A former member of the Monetary Policy Committee at the People’s Bank of China believes the ban on China should be reconsidered.
While MasterCard has previously explored blockchain technology to collect data from individuals and store them securely, the worldwide payments processor has today been granted a patent for a method that manages ‘fractional reserves of blockchain currency.’
The filing details a means of storing both accounts liked to fiat currencies and cryptocurrencies and elaborates MasterCard’s view that leveraging systems already in place for handling fiat payments could promote the adoption of digital currencies.
It remains unclear, however, if the system would leverage its own blockchain in order to securely manage and record the flow of funds. In an interview with CNBC, MasterCard’s Senior Vice President for Communications – Seth Eisen – quipped that “we’re consistently looking at ways to bring new thinking and new innovations to market to create value for us and our customers and cardholders. Patent applications are part of that process, taking steps to protect the company’s intellectual property, whether or not the idea ever comes to market.”
In a previous patent, MasterCard elaborated on its interest in blockchain technology and the “disclosure relates to the storage and verification and identity and credential data” with special use of distributed storage “for protection of identity and credential data and the verification thereof.”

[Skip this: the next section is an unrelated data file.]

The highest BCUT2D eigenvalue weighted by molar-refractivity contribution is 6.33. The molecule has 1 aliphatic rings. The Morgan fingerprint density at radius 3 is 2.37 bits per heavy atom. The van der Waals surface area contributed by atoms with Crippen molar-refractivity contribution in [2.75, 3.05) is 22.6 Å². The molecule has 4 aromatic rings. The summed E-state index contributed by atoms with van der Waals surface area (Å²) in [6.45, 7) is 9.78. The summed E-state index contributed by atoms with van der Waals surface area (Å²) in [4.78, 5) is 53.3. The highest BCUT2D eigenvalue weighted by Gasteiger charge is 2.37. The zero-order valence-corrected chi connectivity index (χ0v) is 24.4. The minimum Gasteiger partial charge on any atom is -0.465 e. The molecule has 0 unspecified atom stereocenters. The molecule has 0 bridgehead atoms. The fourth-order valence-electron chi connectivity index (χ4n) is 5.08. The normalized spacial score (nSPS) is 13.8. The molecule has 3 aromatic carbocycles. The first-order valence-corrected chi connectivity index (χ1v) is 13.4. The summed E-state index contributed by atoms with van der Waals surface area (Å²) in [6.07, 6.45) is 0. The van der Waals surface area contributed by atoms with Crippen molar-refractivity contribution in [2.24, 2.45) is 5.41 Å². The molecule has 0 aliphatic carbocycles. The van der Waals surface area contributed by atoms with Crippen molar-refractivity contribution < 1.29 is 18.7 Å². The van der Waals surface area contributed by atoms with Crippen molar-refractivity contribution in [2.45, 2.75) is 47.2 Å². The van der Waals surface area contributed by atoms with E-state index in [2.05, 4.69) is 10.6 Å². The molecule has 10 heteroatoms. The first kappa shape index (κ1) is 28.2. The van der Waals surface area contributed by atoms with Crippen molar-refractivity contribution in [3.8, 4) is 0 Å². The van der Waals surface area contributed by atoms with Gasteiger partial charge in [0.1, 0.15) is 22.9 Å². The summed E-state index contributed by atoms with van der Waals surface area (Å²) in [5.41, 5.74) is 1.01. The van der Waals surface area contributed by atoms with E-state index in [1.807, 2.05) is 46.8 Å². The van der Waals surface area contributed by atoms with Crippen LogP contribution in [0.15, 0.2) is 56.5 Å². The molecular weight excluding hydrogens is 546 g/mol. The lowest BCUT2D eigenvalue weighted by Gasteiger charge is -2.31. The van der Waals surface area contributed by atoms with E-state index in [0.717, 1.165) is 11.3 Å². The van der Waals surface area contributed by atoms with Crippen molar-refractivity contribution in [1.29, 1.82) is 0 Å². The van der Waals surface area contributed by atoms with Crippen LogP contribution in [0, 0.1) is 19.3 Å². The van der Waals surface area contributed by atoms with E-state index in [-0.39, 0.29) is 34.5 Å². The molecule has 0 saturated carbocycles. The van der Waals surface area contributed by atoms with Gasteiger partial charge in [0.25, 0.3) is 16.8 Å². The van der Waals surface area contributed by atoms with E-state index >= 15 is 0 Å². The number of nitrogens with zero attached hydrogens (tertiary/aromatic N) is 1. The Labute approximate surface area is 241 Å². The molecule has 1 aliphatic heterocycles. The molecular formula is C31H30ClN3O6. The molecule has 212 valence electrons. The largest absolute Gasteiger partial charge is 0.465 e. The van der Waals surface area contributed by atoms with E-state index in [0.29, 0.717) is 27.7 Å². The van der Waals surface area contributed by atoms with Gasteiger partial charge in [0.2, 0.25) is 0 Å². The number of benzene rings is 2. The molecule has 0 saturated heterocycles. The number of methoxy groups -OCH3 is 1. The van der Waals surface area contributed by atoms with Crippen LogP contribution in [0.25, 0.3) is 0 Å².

The news is slightly jarring for the fact that the company has previously gone on record to state that while it is open to the use of digital currencies, it would not support anything less than a state cryptocurrency and would not support a decentralized digital currency.
MasterCard’s Blockchain API – introduced in October last year – has been designed to support business-to-business transactions.
At the time, Chaiti Sen, MasterCard’s Director of Product Communications, confirmed that the company’s Blockchain API will complement the firm’s existing technologies such as virtual cards, MasterCard Send, and Vocalink with the view of supporting cross-border business-to-business transactions.